Furthermore, dry winter air only exacerbates the problem, and may increase your risk of catching a cold or the flu. When scientists reporting in the journal PLOS ONE used “coughing” mannequins to simulate the spread of flu, they found that 77 percent of the virus was able to produce infection in a space where humidity was less than 43 percent, like most living rooms or offices right now. But where humidity levels were 43 percent or higher, the amount of active airborne virus dropped to 14 percent. Study author John Noti, PhD, explains, “High humidity may change the structure of viral proteins so the flu virus can’t properly bind or get drawn into our body’s cells.”
How Allen Improved Her Home Air Quality
“Since it was time to update my HVAC system anyway, I replaced the unit,” Allen says. “I even had a special UV-oxidizing light bulb installed with it inside my ducting to kill airborne microbes and neutralize off-gases. In the vent grates, I placed special filters (mine cost $120 for the year) that magnetize dust particles so they form clumps large enough to be captured. I couldn’t believe how much gunk they kept from recirculating. I also switched to natural cleaning products to purify the air in my home. And I started vacuuming more often — simple tweaks that didn’t cost much but helped me feel better right away.
“Within a month, I realized I had the energy to do things like attend my kids’ ballgames. I no longer longed for rest. I was sleeping better at night and not having headaches. Amazingly, we didn’t need to buy allergy medicine the entire year, even during peak sneezing season!
“I figured the new HVAC system would pay for itself in five years just from saving money on allergy medicine. But considering the increased productivity I was seeing in my career and how I was able to fully participate in my family’s life, it has already paid for itself!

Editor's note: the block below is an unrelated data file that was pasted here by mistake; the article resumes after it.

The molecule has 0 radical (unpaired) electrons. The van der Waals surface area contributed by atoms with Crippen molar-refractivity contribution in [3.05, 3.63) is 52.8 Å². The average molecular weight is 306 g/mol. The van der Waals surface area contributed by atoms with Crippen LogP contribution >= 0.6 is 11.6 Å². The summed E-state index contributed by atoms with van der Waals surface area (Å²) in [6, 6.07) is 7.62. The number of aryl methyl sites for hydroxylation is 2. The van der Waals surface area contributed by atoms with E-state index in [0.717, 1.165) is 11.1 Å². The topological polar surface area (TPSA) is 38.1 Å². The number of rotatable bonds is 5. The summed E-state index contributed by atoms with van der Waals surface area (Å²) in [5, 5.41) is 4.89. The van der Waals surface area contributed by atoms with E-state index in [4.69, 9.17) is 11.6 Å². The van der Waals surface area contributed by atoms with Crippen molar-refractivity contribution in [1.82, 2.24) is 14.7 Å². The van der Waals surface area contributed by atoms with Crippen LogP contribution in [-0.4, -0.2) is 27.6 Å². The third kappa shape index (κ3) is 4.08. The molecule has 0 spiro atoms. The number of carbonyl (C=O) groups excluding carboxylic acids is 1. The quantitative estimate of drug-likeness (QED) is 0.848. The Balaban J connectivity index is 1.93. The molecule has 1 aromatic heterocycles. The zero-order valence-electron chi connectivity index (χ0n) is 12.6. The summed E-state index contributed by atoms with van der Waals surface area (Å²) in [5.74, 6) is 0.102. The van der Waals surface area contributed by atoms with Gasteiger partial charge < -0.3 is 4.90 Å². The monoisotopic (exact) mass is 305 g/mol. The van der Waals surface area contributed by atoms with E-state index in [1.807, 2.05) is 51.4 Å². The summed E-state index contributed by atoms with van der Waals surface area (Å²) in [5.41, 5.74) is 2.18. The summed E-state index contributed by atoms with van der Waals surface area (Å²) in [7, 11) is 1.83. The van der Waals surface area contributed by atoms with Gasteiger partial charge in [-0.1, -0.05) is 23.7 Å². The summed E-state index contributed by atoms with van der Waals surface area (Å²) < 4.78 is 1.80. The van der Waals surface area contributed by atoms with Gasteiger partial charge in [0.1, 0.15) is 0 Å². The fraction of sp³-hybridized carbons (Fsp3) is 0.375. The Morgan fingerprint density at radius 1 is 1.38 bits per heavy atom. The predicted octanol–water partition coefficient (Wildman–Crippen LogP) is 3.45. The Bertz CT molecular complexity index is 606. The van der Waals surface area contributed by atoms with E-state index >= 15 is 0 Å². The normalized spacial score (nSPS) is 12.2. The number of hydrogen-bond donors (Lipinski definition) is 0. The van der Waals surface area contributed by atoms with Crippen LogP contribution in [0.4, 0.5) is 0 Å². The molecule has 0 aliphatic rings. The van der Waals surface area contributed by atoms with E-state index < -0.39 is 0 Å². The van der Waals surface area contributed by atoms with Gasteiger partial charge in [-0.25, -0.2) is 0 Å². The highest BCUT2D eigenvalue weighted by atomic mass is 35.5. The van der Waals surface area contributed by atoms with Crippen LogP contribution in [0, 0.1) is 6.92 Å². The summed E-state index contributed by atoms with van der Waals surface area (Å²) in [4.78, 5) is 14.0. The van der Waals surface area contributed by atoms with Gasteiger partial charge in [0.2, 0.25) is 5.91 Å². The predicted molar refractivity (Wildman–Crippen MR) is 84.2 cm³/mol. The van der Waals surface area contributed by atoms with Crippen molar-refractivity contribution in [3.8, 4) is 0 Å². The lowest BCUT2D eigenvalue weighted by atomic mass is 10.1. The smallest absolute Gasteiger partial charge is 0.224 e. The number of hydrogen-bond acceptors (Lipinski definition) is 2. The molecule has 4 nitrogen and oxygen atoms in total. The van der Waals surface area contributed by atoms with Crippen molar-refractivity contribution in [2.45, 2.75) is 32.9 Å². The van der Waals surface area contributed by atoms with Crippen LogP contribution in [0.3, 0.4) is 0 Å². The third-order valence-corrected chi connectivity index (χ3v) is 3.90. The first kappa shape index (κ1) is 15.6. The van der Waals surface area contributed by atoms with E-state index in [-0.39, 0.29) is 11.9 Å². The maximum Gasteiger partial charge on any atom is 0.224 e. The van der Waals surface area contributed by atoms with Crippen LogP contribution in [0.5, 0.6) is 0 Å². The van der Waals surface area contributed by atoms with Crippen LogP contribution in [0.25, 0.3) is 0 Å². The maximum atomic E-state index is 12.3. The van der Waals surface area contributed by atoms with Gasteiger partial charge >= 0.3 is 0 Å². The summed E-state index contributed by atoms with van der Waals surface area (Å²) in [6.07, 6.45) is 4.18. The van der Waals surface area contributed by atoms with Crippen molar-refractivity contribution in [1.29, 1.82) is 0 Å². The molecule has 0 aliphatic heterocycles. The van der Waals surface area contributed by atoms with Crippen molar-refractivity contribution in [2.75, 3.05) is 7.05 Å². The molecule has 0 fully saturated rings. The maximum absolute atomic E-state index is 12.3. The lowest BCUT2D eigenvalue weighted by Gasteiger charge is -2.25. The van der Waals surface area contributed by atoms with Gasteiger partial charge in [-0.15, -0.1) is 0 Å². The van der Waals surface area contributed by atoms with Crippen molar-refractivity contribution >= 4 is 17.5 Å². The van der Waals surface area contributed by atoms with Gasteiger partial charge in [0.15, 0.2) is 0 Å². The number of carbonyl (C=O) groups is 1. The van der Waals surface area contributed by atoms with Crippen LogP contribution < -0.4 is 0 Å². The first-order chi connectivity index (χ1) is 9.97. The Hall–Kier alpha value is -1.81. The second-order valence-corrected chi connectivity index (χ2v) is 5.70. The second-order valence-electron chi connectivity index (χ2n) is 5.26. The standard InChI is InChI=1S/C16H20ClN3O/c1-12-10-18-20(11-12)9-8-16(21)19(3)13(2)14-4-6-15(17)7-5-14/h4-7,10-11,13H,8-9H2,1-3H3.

“The long-term health benefits are a huge bonus for me. I love knowing I’m avoiding future illnesses and doctor visits. Now I tell everyone to test their indoor air. A home should be a safe haven, not someplace that makes you sick. I’m so happy to have my health back.”
How You Can Improve Your Home Air Quality
To keep your air in the germ-free zone, use a hygrometer (available on Amazon, $10.99) to test your home’s humidity. It should be at least 43 percent. Use a humidifier to moisten the air, moving it among the rooms where you spend the most time. No humidifier? Fill your slow cooker with water and set it on low, uncovered.
HVAC companies can test your air quality. Or you can monitor it yourself using a device like the Airthings Wave Mini (available on Amazon, $79.99).
Switch on exhaust fans in kitchens and bathrooms. Joseph Mercola, DO, author of Effortless Healing, says these rooms can harbor higher VOC levels, thanks to frequent use of harsh cleaning products. Also smart: Open windows — even just a crack.
Wash laundry on hot. Research from 2007 found washing clothes at 140 degrees Fahrenheit removed 90 percent of pet dander, 97 percent of pollen, and killed 100 percent of dust mites.
Go shoeless indoors. Put a shoe rack right by the door, and make it a habit to take off your shoes as soon as you enter your home. Better yet, leave your shoes outside, if you can. Research shows that keeping your shoes away from your living space reduces the toxins in your air.
This content is not a substitute for professional medical advice or diagnosis. Always consult your physician before pursuing any treatment plan.
A version of this article originally appeared in our print magazine, First For Women.